My bet is that at least four factors weigh in here:
- age: usually ok for younger to touch older
- sex: female waiters generally yes, males generally no; although if the male waiter is friends with his male customers, hearty back slaps or hand shakes may be appreciated
- "attractiveness": the higher the attractiveness of the waiter, the greater the reward-to-risk ratio
- company: if the customer is eating with someone that has a "claim" on them, hands off

Again, these are just my opinions on the topic. No scientific evidence to back up my claims.

squished


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PostPosted: Fri May 11, 2007 9:53 am 

Joined: Mon Apr 16, 2007 8:48 am
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Location: Silver Spring, MD
sandycheeks wrote:
We've always been big tippers (base rate of 20% of the total , even the tax, and round up to the next dollar, plus adjustments for better service) but now that we're watching our finances, the automatic big tip is out the window.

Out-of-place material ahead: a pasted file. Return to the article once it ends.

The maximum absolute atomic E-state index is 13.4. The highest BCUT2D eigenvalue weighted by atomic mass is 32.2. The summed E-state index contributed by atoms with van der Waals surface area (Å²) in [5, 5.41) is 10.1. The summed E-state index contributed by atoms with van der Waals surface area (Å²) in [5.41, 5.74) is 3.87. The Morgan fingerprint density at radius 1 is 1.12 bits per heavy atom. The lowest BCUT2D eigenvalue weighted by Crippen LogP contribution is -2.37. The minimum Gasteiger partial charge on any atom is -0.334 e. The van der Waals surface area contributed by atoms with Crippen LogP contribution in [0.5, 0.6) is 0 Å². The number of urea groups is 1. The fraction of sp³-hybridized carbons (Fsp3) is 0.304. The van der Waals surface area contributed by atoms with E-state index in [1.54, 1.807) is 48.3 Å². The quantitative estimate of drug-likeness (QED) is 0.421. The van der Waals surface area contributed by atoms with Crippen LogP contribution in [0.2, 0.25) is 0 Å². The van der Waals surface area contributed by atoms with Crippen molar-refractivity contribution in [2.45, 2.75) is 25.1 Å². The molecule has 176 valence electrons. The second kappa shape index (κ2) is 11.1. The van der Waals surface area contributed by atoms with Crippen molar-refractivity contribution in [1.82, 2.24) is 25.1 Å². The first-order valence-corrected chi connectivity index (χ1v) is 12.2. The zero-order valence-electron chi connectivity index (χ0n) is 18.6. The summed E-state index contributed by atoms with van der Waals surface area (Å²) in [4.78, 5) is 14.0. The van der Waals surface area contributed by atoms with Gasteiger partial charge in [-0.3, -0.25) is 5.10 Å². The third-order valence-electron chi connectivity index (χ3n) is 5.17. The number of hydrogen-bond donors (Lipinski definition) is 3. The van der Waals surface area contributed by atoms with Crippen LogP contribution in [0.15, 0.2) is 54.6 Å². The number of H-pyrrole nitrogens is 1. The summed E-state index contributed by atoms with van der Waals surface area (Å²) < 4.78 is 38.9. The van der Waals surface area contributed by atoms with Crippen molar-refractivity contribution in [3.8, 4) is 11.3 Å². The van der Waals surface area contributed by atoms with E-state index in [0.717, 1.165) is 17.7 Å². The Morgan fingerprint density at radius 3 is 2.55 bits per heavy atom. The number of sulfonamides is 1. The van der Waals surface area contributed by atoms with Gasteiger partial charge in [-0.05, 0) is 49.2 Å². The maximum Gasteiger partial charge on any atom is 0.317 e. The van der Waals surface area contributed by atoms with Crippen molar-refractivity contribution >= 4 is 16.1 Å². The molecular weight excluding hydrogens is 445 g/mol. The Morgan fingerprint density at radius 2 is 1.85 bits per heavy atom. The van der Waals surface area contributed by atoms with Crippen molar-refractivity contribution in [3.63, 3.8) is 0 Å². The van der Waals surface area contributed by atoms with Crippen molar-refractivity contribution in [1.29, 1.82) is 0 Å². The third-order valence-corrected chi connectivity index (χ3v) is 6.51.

We now give 15% of the total before tax, adjusting higher for better service.

Things that keep me from adjusting to a higher tip: arrive at my table smelling of smoke after making me wait, not keeping drinks refilled.

a few tips for people dining with small children: 1. Call ahead seating, 2. Family night, 3. Ask for the check when you place your order. That way if a meltdown occurs you can get out of there more quickly.


While this doesn't relate as much to tipping, I wholeheartedly agree. There is nothing worse for me at 9pm than to be seated in an otherwise empty restaurant, right next to a family of 5 (not to mention, what are sub-12 year-old children doing out eating at 9pm anyway?). This completly RUINS my ability to have a nice night out.

If you have kids, go out at a decent hour with well behaved children, or hire a babysitter.


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PostPosted: Fri May 11, 2007 1:30 pm 
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Regarding tipping amount, my standard amount is to double the tax (8.25% tax = 16.5% tip). At my favorite sushi place (not the one to which I went last week) I tip 20-25% because of the excellent service and they treat me like family.

I never leave no tip. If I get exceptionally bad service, I leave a penny. In my mind this communicates, "Yes, I'm aware of the practice of tipping and no, you're not getting one."

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PostPosted: Sat May 12, 2007 1:34 pm 

Joined: Sat Apr 21, 2007 10:22 am
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Location: Vancouver